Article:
Creating an atmosphere of openness and transparency in legal departments is essential. Keisar noted that meetings start with a ‘check in’ where team members turn off phones and devices, and focus on the purpose at hand. We encourage participation during meetings and often do a ‘round’ of the room to give people who do not always feel confidence to speak an opportunity to speak in turn. Side conversations are discouraged. In Keisar’s words: “You can’t have a meeting in the corridor after the meeting. Basically, I said that if you are not bringing things to the table, there’s no way we can resolve them. The elephant has to stay in the room. We have to talk about the elephant.”
Good teams possess accountability, allowing a manager to trust that when something goes wrong, a lawyer will put their hand up, not hope the situation goes away. But in-house teams also have to trust their leaders “not to freak out”. Reynolds observed that in 99 per cent of cases, there is a workaround to problems. “Nothing is as bad as people as make out in their own minds when they’re tossing and turning at 3 am and thinking ‘Oh my God’.”
Another general counsel with a team of 35 recounted taking on the role following a revolving door of predecessors. To build trust, she enforced a policy of “unlimited communication” – including disseminating two-minute video blogs and holding monthly ‘open days’. “The first time I did it, it was deathly quiet until 9:45 and nobody came in,” she said. “But as soon as the first person broke that and came to talk to me about what was troubling them, I didn’t finish until 6 pm.”
To some, making mistakes is the exact opposite of high-performance. Roundtable participants agreed that law tends to attract type-A personalities. These people are highly perfectionistic and intolerant of their and others mistakes. One general counsel commented, “I’ve got someone in my team who is brilliant. But trying to say to them that we need an answer on this matter today, and we can always provide a fuller answer later, is part of the challenge.”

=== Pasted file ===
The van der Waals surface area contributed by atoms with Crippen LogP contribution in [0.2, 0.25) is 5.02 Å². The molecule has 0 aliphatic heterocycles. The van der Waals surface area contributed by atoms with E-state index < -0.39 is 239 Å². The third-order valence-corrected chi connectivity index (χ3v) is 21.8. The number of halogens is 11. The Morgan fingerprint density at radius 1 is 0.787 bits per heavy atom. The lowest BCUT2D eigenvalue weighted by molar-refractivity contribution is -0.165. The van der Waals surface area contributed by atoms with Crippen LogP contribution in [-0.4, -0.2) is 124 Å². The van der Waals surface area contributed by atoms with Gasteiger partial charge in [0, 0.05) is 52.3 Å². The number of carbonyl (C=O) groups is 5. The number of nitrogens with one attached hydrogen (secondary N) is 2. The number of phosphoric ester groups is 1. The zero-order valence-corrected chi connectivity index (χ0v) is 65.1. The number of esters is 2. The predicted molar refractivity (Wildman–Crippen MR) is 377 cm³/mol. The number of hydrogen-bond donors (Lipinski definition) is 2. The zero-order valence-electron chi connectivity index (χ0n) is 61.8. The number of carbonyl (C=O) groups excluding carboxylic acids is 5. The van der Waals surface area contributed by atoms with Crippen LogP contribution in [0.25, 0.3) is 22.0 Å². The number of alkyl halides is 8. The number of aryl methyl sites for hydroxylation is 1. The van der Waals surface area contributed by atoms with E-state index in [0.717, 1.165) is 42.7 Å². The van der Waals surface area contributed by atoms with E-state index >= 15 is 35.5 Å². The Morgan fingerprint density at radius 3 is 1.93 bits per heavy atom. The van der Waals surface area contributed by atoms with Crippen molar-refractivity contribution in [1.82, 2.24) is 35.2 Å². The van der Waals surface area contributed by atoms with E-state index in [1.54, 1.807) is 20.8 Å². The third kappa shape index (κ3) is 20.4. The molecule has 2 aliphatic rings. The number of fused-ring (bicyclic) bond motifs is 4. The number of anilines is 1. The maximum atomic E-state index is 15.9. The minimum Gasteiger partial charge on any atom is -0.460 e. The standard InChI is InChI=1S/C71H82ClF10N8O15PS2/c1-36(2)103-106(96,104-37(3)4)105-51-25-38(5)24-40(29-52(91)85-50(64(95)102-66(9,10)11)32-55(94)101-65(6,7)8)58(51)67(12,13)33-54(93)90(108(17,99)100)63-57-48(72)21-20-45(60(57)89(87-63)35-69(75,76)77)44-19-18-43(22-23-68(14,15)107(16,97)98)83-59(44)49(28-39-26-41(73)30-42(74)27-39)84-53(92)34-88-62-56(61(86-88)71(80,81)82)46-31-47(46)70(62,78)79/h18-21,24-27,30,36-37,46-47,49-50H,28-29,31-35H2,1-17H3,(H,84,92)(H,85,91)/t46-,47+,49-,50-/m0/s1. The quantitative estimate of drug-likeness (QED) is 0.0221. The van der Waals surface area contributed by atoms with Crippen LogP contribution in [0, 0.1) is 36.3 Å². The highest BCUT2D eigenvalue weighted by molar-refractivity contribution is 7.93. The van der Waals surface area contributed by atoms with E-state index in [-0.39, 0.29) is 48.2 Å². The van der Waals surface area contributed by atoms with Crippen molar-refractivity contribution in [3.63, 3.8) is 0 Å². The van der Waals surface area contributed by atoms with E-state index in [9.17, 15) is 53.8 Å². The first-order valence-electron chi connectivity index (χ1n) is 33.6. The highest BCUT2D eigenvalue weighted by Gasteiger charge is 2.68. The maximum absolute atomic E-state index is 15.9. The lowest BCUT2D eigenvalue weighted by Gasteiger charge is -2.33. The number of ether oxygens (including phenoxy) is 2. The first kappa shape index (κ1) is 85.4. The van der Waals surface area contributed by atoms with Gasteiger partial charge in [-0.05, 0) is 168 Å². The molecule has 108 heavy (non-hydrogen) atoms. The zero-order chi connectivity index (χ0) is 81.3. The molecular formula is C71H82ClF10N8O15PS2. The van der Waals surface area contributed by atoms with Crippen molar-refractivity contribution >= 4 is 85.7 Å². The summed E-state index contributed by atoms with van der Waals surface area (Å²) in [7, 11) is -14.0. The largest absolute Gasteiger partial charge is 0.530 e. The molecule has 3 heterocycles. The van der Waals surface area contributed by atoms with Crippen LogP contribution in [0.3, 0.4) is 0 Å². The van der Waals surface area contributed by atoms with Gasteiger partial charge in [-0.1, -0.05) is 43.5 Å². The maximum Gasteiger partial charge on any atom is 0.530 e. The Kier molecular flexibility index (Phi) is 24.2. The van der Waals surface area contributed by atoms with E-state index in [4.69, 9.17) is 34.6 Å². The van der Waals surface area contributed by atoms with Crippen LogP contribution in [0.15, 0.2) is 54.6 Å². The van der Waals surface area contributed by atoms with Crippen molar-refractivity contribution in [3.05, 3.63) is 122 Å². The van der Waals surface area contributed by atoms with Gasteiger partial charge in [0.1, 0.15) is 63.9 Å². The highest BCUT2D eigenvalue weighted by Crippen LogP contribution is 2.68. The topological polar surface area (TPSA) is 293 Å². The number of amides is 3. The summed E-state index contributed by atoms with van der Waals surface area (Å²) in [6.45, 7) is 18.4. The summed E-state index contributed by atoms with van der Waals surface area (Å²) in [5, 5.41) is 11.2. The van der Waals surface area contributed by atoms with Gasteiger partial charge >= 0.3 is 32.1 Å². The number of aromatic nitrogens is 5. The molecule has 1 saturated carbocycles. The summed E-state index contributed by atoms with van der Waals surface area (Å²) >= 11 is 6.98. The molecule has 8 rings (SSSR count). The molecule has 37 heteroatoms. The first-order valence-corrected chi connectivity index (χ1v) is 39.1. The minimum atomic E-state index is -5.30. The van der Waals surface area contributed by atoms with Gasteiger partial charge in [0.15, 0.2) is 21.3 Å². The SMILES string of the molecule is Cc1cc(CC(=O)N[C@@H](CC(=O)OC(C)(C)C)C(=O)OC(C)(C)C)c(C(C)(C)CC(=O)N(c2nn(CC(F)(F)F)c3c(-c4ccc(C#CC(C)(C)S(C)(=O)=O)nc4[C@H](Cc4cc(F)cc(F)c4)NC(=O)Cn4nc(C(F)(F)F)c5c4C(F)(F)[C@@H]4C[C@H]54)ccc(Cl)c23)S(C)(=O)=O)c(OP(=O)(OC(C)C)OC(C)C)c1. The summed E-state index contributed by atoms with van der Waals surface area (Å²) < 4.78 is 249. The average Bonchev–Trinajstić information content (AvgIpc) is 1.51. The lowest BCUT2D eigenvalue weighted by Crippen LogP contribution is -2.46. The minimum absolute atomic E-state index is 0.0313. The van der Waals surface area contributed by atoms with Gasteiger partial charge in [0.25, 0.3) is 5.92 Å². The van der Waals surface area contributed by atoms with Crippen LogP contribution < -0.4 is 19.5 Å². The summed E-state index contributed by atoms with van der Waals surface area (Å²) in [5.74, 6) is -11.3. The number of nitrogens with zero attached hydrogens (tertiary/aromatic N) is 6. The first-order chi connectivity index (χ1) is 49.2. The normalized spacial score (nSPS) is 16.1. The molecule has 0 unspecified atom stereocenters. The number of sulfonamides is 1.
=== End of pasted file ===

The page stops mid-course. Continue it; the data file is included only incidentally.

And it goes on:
At ResMed, Keisar noted that an essential part of the legal team’s work had been recognising that “all of us are imperfect”. The aim was to encourage people to contribute their ideas, as these carried value even if not yet fully formed. Team members are also asked to share themselves genuinely and authentically and to humbly admit when they don’t know things.
One general counsel remarked on the remarkable transition that had occurred in his own company where previously uptight leaders now engaged in public confessionals and soul-searching. “It’s been fascinating watching these Tier 1 technicians and control freaks go from a sort of, with folded arms, ‘I’ve never made a mistake, I’ll never admit to a mistake’, to leading what are almost like group counselling sessions,” he said.
Above all, general counsel need to remember their own needs and set an example of self-care for their legal team. As one roundtable participant put it, “you might be a general counsel but you’re still human”. Concluding the Brisbane session on a poignant note, Keisar described the vulnerability and struggle to belong that she initially felt upon moving to Australia more than 15 years ago. “I wasn’t sure my strengths would be recognised in a different society. I remember feeling, I’m sitting here among top-tier lawyers who went to top universities, whereas I can’t even read and write English properly. They hired me because they must have seen something there. But I was constantly having this conversation, ‘Am I good enough?’”
High-performing legal teams depend on organisations acknowledging that people have complicated personal lives and deserve to be supported. Lawyers are particularly susceptible to mental health challenges because of the high standards they set themselves. By nature as a profession, they tend to inhabit a world of pessimism and risk, always considering what could go wrong. Adopting a more positive mindset is a challenge but Keisar urges more lawyers to try. She recalls laughing when she once saw Victoria Beckham wearing a T-shirt inscribed with the words, “I may not be perfect but parts of me are excellent”.
“Everyone has self-doubt and challenges in their life,” she said. “Most people have gone through difficulties in their work, their family and their relationships and you’re going to make mistakes.” As such, general counsel should work on developing emotional intelligence to become more aware of the human needs of the people in their teams. Because, in the end, managing the personal goes a long way to managing performance.